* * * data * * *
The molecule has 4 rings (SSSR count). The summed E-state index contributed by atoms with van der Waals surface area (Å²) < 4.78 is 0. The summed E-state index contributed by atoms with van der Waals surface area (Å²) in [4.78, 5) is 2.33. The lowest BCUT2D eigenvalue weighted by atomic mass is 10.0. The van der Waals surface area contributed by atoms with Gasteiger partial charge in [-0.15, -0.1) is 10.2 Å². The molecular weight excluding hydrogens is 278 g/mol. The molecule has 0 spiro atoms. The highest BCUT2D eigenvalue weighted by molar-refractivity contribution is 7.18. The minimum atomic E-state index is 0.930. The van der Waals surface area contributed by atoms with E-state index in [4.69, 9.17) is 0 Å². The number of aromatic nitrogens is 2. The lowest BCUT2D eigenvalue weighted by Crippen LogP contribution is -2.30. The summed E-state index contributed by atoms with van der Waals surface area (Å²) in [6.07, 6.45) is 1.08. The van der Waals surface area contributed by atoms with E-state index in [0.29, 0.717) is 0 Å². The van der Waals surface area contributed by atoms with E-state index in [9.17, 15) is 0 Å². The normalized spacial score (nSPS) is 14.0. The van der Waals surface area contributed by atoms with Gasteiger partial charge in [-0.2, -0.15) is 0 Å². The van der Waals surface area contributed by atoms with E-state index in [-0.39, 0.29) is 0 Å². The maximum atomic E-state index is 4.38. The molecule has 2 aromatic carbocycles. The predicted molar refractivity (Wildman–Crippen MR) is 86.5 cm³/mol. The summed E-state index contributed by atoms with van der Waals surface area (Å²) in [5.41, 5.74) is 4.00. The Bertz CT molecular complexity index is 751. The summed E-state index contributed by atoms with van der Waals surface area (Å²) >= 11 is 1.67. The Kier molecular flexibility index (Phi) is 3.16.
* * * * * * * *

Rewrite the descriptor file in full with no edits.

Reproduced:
The molecule has 4 rings (SSSR count). The summed E-state index contributed by atoms with van der Waals surface area (Å²) < 4.78 is 0. The summed E-state index contributed by atoms with van der Waals surface area (Å²) in [4.78, 5) is 2.33. The lowest BCUT2D eigenvalue weighted by atomic mass is 10.0. The van der Waals surface area contributed by atoms with Gasteiger partial charge in [-0.15, -0.1) is 10.2 Å². The molecular weight excluding hydrogens is 278 g/mol. The molecule has 0 spiro atoms. The highest BCUT2D eigenvalue weighted by molar-refractivity contribution is 7.18. The minimum atomic E-state index is 0.930. The van der Waals surface area contributed by atoms with E-state index in [4.69, 9.17) is 0 Å². The number of aromatic nitrogens is 2. The lowest BCUT2D eigenvalue weighted by Crippen LogP contribution is -2.30. The summed E-state index contributed by atoms with van der Waals surface area (Å²) in [6.07, 6.45) is 1.08. The van der Waals surface area contributed by atoms with E-state index in [0.29, 0.717) is 0 Å². The van der Waals surface area contributed by atoms with E-state index in [9.17, 15) is 0 Å². The normalized spacial score (nSPS) is 14.0. The van der Waals surface area contributed by atoms with Gasteiger partial charge in [-0.2, -0.15) is 0 Å². The van der Waals surface area contributed by atoms with E-state index in [-0.39, 0.29) is 0 Å². The maximum atomic E-state index is 4.38. The molecule has 2 aromatic carbocycles. The predicted molar refractivity (Wildman–Crippen MR) is 86.5 cm³/mol. The summed E-state index contributed by atoms with van der Waals surface area (Å²) in [5.41, 5.74) is 4.00. The Bertz CT molecular complexity index is 751. The summed E-state index contributed by atoms with van der Waals surface area (Å²) >= 11 is 1.67. The Kier molecular flexibility index (Phi) is 3.16.